Part of that success must be attributed to Chelsea’s lack of thrust. Despite Gonzalo Higuain’s inclusion, they presented all the same failings, enjoying over 68% of possession but forcing Artur Boruc into just two notable saves. No matter how much praise Bournemouth are due, that kind of dysfunction can’t be ignored. Nevertheless, their resistance was organised rather than frantic, depending on structure rather than heroics. Chelsea were repeatedly ushered into relatively ‘safe’ areas, the pertinent spaces inside the penalty box were methodically blocked up – sometimes by up to eight home players – and move after move broke down. Eden Hazard was allowed plenty of touches, but only in certain positions. Higuain was involved, but only in areas from which he rarely has an effect.

It was clearly what Howe had prepared for. Before the game and again at half-time, he had reassured his players, telling them not to be worried by their lack of possession. A necessary step, perhaps, because sides who seek to control the ball rarely react well to being without it. But not here. It was telling and really a measure of how stable their side’s defending was that rarely, if ever, did the Dean Court crowd transmit any sort of anxiety. Nights like that one can often become self-fulfilling, with supporters bracing for calamity in response to an elite opponent’s territorial superiority. In those games, the fear from the stands can bleed onto the pitch, making mistakes – and goals – inevitable. But there was none of that. Partly because of Chelsea’s established issues, but also because Bournemouth’s performance inspired trust.

The tangible method which bred that confidence was perhaps best exemplified by the treatment of N’Golo Kante. The decorated French midfielder has made headlines this season for the adjustment to his role and the many problems that has bred. Howe took advantage of that, too, understanding that while Kante may be a rare player with unnatural instincts, he is neither a provider of assists nor an efficient taker of chances.

During Chelsea’s various occupations of the final-third, he repeatedly found himself on the edge of the box and under little duress. But he was evidently being allowed those positions and given time on the ball on the basis that he wouldn’t be able to exploit whatever opportunities lay ahead. His instinct is always to protect the ball, not to put it at risk, meaning that Bournemouth were able to make great capital simply by forcing him to fight his own habits. When space presented itself, he invariably would not force a pass, preferring to defer instead to a more regular creator or simply push the ball to overlapping full-back.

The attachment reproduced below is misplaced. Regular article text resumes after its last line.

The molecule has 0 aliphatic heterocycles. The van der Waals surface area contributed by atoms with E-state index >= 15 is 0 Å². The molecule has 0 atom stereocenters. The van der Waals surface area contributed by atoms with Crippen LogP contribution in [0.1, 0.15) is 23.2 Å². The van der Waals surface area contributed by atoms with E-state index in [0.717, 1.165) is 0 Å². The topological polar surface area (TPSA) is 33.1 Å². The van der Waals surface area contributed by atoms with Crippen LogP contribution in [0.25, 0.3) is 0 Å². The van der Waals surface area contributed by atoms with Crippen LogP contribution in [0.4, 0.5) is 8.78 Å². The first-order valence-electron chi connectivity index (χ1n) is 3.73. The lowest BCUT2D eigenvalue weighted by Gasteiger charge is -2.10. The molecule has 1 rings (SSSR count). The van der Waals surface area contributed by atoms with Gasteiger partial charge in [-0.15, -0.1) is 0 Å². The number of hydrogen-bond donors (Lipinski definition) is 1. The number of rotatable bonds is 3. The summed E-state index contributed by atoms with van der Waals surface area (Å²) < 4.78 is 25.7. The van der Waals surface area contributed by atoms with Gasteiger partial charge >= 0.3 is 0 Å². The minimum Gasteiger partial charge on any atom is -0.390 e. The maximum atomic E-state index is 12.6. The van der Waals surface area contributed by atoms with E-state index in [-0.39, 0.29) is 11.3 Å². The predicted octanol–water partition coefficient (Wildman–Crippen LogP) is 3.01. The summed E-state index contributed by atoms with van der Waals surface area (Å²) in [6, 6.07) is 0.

Intelligent footballer that he is, he still makes telling runs into dangerous positions – he does read a game extremely well – but he doesn’t possess the attacking refinement to capitalise on that movement. Given Bournemouth’s strategy, it wasn’t surprising that he had his side’s best chance of the game, when he moved beyond the last man and onto Pedro’s lofted pass early in the second-half. Had Hazard, Higuain or even Pedro himself found that position, the score would have been level soon after. As it was, Kante’s first touch was poor and the ball dribbled through to Boruc.

These are fine lines, clearly, but it was a smart gamble that paid off and the kind of calculated risk that managers like Howe, who work against a big technical deficit in these matches, are forced to take.

The greatest triumph, though, was really in Bournemouth’s balance. For long periods, every Chelsea outfield player was camped in the attacking half and that showed just how much of the ball Howe was willing to cede. But that was less negativity and more of a trap; at a second’s notice, King, Brooks and the often excellent Ryan Fraser were primed to snap forward and, as the game developed, Chelsea became increasingly unnerved, unable to build any significant momentum but equally incapable of attacking with proper security. Their midfield is a mess, that’s been obvious for a while, but the ruthless exploitation of their various flaws was, at times, really quite startling. It was certainly impressive.

The literal implications of the result are described by the league table. Chelsea have been overtaken by Arsenal and have fallen a full seven points behind Tottenham. Bournemouth are now back in the top-half. But beneath the surface of this game lay another example of just what a good manager Howe is becoming and what he may be able to achieve. So – yes – the story is still Chelsea and what they can’t do, but the more important observations concern Bournemouth and what they and their manager are beginning to show that they can.

What are you looking for?